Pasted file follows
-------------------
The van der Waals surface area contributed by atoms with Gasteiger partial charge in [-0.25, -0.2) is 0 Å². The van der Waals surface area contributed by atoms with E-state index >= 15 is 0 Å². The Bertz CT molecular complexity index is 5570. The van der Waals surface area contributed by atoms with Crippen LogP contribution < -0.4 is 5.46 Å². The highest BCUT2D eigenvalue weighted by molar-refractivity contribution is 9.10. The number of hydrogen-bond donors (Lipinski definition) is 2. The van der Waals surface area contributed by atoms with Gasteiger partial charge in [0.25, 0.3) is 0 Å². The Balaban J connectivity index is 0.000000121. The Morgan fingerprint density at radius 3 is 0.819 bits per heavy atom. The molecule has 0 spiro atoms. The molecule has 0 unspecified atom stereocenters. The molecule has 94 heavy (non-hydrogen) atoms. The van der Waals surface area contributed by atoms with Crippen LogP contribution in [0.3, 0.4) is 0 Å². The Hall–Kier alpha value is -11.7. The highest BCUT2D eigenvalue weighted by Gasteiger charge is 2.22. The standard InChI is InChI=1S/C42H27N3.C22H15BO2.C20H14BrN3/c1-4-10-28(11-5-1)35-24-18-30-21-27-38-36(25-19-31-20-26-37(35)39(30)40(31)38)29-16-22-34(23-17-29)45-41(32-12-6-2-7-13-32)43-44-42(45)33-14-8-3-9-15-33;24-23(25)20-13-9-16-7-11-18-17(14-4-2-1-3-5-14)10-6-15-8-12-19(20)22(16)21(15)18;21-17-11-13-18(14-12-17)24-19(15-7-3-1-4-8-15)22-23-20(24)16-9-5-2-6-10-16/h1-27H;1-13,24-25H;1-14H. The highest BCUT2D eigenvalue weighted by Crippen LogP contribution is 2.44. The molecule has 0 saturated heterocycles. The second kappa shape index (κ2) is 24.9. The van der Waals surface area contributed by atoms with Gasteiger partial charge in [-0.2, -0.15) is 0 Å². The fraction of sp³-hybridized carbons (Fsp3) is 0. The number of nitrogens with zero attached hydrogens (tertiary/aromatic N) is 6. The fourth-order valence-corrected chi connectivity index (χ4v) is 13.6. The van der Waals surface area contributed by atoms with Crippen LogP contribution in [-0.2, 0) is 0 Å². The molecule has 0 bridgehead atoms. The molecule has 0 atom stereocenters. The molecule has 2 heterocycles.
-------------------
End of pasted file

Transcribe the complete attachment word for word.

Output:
The van der Waals surface area contributed by atoms with Gasteiger partial charge in [-0.25, -0.2) is 0 Å². The van der Waals surface area contributed by atoms with E-state index >= 15 is 0 Å². The Bertz CT molecular complexity index is 5570. The van der Waals surface area contributed by atoms with Crippen LogP contribution < -0.4 is 5.46 Å². The highest BCUT2D eigenvalue weighted by molar-refractivity contribution is 9.10. The number of hydrogen-bond donors (Lipinski definition) is 2. The van der Waals surface area contributed by atoms with Gasteiger partial charge in [0.25, 0.3) is 0 Å². The Balaban J connectivity index is 0.000000121. The Morgan fingerprint density at radius 3 is 0.819 bits per heavy atom. The molecule has 0 spiro atoms. The molecule has 0 unspecified atom stereocenters. The molecule has 94 heavy (non-hydrogen) atoms. The van der Waals surface area contributed by atoms with Crippen LogP contribution in [0.3, 0.4) is 0 Å². The Hall–Kier alpha value is -11.7. The highest BCUT2D eigenvalue weighted by Gasteiger charge is 2.22. The standard InChI is InChI=1S/C42H27N3.C22H15BO2.C20H14BrN3/c1-4-10-28(11-5-1)35-24-18-30-21-27-38-36(25-19-31-20-26-37(35)39(30)40(31)38)29-16-22-34(23-17-29)45-41(32-12-6-2-7-13-32)43-44-42(45)33-14-8-3-9-15-33;24-23(25)20-13-9-16-7-11-18-17(14-4-2-1-3-5-14)10-6-15-8-12-19(20)22(16)21(15)18;21-17-11-13-18(14-12-17)24-19(15-7-3-1-4-8-15)22-23-20(24)16-9-5-2-6-10-16/h1-27H;1-13,24-25H;1-14H. The highest BCUT2D eigenvalue weighted by Crippen LogP contribution is 2.44. The molecule has 0 saturated heterocycles. The second kappa shape index (κ2) is 24.9. The van der Waals surface area contributed by atoms with Gasteiger partial charge in [-0.2, -0.15) is 0 Å². The fraction of sp³-hybridized carbons (Fsp3) is 0. The number of nitrogens with zero attached hydrogens (tertiary/aromatic N) is 6. The fourth-order valence-corrected chi connectivity index (χ4v) is 13.6. The van der Waals surface area contributed by atoms with Crippen LogP contribution in [-0.2, 0) is 0 Å². The molecule has 0 bridgehead atoms. The molecule has 0 atom stereocenters. The molecule has 2 heterocycles.